Exhibition to display unseen relics of Sialk

October 17, 2020 - 16:44

TEHRAN – The National Museum of Kashan is scheduled to hold an exhibition of the relics discovered in Tapeh Sialk (“Sialk hills”), which are not displayed previously, in an exhibition by the end of the current Iranian year 1399 (ends on March 20, 2021).

The relics have been discovered during several excavation projects at the site, which is one of the oldest and richest archaeological sites in central Iran, mostly by French archeologist Roman Ghirshman during the 1930s, ILNA quoted the director of the site Javad Hosseinzadeh as saying on Friday.

Although the tourists and travelers are allowed to visit the archeological site observing strict health protocols, the coronavirus pandemic has slashed the number of tourists visiting the site by 90 percent over the past few months, the official added.

However, the exhibition is expected to draw attention to the site, which is a treasure trove of information about diverse subjects such as paleobotany, palaeozoology, palaeoanatomy, diet, climate change, and ancient metallurgy, he explained.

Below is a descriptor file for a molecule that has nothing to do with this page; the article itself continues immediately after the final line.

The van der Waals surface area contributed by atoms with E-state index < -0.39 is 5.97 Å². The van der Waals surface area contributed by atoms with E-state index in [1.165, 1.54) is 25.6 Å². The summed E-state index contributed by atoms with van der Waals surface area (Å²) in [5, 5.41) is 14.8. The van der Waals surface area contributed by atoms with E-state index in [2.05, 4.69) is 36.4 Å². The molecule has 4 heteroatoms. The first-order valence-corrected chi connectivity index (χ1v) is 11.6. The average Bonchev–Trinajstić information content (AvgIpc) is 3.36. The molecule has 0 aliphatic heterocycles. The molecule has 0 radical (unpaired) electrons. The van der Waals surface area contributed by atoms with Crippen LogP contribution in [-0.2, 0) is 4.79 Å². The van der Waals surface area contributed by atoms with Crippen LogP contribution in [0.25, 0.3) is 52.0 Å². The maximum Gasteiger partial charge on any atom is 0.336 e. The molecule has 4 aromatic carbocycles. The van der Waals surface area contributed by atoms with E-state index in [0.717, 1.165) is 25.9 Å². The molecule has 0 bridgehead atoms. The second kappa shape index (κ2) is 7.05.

Situated halfway between Kashan and Fin in Isfahan province, Tapeh Sialk has yielded interesting pottery pieces, metal tools, and domestic implements made from stone, clay, and bone that date from as early as the 4th millennium BC.

Several excavation projects at the site have so far been conducted, beginning with a 1933 French Louvre delegation led by Roman Ghirshman; capping with a most recent project in 2009, which was led by Hassan Fazeli-Nashli, a faculty member of the Archaeology Department, University of Tehran.

According to the Louvre, the oldest levels document the occupation of the Iranian plateau from the Neolithic to the Chalcolithic over more than two millennia. Then, around 3000 BC, the site is integrated into the vast cultural area called Proto-Elamite during which specific writing appears.

Much later, in the Iron Age, the local culture, represented by a beautifully painted pottery, is best known through the excavation of necropolises. This culture, which appeared new in the region, has long been identified with the Medes and fueled the debate over the arrival of new populations speaking Iranian languages from which comes modern Persian.


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